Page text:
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How are switches changing the way SANs are designed and managed?

There is more granularity in the device options today, allowing for more versatile device configuration...

There is more granularity in the device options today, allowing for more versatile device configuration. The switches are also getting larger, so rather than networking devices together to create a fabric of switches, you can leverage larger port counts in switches and directors which, in turn, can support multiple protocols or use blades to support protocol conversion and various speeds. Load balancing, optimization and virtualization, and other functionality are increasingly supported. This ultimately allows you to simplify things or establish configurations to avoid bottlenecks and single points of failure. We're seeing tiered access through the switches.

SAN information
Storage switch growth spurred by new features

Director vs. switch

Switch-level storage virtualization

The technology that we're seeing today is much more mature and robust than we've seen in the past. In the end, you have more options and flexibility today but there is always room for improvement -- especially with interoperability. [For more information on virtualization, see the All-In-One Buying Guide to Storage Virtualization.]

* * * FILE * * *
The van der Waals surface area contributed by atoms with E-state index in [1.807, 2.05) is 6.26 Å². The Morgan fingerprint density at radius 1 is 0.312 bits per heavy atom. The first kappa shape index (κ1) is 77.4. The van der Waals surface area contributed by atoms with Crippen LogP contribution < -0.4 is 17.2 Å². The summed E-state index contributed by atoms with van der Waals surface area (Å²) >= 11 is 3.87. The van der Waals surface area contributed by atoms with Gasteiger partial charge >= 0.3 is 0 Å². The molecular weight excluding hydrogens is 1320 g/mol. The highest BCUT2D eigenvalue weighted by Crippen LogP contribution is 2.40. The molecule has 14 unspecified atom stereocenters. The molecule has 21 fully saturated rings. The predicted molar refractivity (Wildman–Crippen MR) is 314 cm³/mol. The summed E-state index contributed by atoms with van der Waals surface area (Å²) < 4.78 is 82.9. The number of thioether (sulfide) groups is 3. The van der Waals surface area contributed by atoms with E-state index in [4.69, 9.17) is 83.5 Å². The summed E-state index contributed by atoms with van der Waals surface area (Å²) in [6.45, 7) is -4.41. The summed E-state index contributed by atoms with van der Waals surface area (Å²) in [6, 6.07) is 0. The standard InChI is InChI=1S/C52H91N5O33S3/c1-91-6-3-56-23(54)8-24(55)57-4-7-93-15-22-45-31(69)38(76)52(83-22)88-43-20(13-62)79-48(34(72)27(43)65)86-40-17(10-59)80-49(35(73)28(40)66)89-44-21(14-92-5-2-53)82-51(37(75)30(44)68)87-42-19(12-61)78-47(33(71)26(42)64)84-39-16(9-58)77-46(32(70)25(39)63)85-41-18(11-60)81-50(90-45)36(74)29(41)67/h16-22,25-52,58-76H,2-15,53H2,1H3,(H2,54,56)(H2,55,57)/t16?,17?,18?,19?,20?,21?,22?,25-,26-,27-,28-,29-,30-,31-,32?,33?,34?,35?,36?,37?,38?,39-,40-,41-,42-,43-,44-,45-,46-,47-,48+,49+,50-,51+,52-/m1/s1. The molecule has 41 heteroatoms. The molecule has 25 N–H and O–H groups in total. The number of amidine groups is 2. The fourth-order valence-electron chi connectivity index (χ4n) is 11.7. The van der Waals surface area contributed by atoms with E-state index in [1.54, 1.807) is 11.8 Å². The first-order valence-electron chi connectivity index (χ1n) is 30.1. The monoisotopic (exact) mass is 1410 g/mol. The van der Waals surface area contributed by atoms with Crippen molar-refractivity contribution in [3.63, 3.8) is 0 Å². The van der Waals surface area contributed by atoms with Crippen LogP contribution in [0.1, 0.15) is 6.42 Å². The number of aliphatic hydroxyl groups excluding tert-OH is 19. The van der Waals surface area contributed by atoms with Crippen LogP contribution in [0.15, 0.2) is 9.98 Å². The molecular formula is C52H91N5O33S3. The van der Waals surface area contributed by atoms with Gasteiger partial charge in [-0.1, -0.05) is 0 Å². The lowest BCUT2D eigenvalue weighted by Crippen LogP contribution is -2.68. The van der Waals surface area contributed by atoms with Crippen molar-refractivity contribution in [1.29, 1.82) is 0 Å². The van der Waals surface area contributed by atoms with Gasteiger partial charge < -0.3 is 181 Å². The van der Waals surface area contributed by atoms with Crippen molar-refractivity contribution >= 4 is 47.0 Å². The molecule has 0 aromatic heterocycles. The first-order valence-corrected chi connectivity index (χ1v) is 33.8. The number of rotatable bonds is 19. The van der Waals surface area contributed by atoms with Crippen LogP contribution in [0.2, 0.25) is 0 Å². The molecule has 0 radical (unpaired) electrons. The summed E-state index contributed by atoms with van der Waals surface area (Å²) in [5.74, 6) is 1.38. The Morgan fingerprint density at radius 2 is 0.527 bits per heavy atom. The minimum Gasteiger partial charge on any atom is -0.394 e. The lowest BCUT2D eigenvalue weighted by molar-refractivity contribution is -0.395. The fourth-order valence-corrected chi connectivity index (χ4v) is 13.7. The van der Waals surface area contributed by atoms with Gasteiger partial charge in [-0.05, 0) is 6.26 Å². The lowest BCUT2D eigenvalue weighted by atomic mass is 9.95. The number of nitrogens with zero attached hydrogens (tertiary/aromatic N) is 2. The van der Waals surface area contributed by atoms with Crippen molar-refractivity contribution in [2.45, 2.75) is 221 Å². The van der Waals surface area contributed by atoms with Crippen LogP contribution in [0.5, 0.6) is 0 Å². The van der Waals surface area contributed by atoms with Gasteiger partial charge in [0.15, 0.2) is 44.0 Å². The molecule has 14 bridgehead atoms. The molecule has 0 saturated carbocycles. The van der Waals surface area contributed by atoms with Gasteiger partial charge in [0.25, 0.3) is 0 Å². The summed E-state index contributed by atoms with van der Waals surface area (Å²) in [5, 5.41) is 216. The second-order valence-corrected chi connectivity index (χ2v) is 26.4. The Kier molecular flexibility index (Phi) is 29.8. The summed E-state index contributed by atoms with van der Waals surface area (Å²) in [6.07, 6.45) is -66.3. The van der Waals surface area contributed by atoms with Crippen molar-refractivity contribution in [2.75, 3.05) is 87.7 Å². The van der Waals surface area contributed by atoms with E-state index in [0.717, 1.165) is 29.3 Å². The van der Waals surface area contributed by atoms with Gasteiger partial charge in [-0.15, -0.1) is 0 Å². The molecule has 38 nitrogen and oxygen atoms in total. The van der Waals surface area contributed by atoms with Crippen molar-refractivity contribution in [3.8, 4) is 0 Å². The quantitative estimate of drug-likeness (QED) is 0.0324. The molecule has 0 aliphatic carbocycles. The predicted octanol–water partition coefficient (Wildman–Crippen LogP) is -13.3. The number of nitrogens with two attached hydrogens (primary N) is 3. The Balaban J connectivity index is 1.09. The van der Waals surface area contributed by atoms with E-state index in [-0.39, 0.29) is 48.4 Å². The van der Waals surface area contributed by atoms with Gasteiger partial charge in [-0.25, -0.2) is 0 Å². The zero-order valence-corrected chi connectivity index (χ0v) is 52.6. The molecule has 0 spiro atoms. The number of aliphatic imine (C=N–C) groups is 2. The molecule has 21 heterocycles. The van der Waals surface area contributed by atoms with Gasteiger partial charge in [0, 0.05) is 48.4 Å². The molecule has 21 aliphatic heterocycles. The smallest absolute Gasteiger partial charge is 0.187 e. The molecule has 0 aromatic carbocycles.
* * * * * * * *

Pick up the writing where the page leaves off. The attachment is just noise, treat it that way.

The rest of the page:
First, decide on your needs objectives. The question has become blurred because switches are getting larger on the whole. The difference between a switch and director used to be the number of ports, the performance, the supported protocols, the modular architecture of a director and the scalability. Today, we have switches that are 64 ports that offer a level of modularity and redundancy along with multiple protocol support. So, the traditional distinctions are fading.

I'd suggest taking a closer look at needs that consider ports (e.g., Fibre Channel (FC) or FICON, speeds (e.g., 1 Gbit, 2 Gbit or 4 Gbit), the need to oversubscribe ports, segmentation to isolate traffic workloads, distance requirements, scalability into the future and resiliency/redundancy requirements and so on. Then look at vendor offerings and consider products [switch or director]. Don't start with "director vs. switch," but instead consider the product that best fits your needs -- keeping future growth and needs in mind.

A word about intelligent switches, which typically support storage virtualization tasks: Separate the discussion from ordinary switches and directors. Intelligent switches are not the same as directors and vice versa. Today, you need to add a blade to a director to support "intelligence," such as virtualization, you're more likely to see that functionality deployed as a specialized blade in a dedicated appliance, though this will probably change with the next generation of blades. However, there are dedicated "intelligent" switches with emphasis on virtualization and other high-end features rather than switching. Many of those have fallen to the wayside except for purpose-built SAN appliances still in the market.

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